The Hammer Test

I had a big argument with my architect because I wanted to use salvaged wood for part of the house and his mantra was:
“If it is fixing something old you can use it but if you are building something new you need to use new wood.”

Fixing some broken joists in a floor is ok to use old wood. Make a new floor and you have to use new wood.

This drives me crazy. Here is why.

Below are three types of wood. Two are salvaged and more than 100 years old. One is brand new fresh off the mountain. The department of buildings will let me use the new wood but not the old wood, presumably because the old wood is inferior.

I hit the back of the hammer into all three types of wood.

The first one I hit is real 8″x8″ old yellow pine beams. The hammer bounced off without leaving even a dent. It hurt my wrist and felt like I was hitting concrete. This beam costs less than the equivalent sized new wood. I bought it from the wood salvage place Fine Lumber. It is over 100 years old and has several hundred to go.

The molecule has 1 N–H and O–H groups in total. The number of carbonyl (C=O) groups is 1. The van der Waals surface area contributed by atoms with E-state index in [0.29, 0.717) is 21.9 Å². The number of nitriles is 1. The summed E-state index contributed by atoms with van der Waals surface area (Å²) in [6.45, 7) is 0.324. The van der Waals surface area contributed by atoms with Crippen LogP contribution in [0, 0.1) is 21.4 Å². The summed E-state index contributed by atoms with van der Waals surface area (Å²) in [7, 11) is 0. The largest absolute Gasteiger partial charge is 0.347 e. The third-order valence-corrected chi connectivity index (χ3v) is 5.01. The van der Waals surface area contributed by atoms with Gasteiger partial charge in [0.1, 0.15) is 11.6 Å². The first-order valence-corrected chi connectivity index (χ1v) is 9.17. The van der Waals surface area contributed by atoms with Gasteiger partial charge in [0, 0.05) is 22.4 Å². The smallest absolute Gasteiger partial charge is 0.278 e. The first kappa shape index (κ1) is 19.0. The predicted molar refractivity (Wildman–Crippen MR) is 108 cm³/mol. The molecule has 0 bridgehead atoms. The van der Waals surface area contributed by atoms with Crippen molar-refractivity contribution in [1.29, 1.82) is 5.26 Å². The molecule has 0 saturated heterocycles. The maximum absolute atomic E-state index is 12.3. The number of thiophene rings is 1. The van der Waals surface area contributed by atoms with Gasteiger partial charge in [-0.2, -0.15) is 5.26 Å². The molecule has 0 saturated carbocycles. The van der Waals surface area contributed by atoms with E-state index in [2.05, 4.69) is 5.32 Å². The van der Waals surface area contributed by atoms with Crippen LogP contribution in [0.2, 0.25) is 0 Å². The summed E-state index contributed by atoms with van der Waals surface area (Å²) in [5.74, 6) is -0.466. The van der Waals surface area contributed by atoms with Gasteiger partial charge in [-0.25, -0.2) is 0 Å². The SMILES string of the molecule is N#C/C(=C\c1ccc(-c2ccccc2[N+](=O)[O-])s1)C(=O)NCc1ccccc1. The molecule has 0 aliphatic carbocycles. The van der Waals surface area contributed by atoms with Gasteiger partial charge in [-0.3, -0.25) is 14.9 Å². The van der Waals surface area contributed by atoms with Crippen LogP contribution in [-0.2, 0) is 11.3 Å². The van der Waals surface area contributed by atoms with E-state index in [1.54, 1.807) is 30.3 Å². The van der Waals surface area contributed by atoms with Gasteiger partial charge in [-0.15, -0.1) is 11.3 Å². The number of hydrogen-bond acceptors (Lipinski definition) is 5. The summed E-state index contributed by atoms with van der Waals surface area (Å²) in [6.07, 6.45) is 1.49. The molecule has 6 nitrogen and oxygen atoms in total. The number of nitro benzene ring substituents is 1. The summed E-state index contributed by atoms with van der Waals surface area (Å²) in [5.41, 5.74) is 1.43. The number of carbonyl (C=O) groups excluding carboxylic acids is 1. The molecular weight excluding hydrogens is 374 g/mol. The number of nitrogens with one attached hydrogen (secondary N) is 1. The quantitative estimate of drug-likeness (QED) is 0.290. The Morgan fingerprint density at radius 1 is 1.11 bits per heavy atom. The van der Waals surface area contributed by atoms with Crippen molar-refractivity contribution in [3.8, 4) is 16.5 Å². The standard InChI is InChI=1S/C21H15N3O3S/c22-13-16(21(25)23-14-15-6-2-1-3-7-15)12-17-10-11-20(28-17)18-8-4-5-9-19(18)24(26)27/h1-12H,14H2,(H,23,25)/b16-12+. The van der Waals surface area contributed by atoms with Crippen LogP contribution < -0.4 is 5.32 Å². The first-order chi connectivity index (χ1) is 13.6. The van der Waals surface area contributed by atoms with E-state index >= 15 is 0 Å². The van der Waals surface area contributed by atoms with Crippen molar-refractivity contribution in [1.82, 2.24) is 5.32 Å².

old yellow pine

old yellow pine

The second type of wood is salvaged real size 3″ x 8″ fir. It is also about 100 years old. The hammer made a dent but didn’t stick in. This wood was free but you can buy it at Fine lumber for about the same as the equivalent size new wood.

douglass fir

douglass fir

The third wood is a 2″ x 10″ new pine beam. This is what I ended up using because I didn’t want any issues with the DOB. My project is strange enough with all the green stuff I’m doing. I need to make sure it is all code. The hammer stuck in the wood completely. Compared to the other two woods it was like hitting sponge cake. Here it is. I pulled the hammer out to show the hole.

The moral of the story? When used ethically old wood is the way to go. It saves landfill, saves trees, is stronger, costs the same or less, obviously lasts a lot longer and doesn’t feel like spongecake.

About the author: Gennaro Brooks-Church

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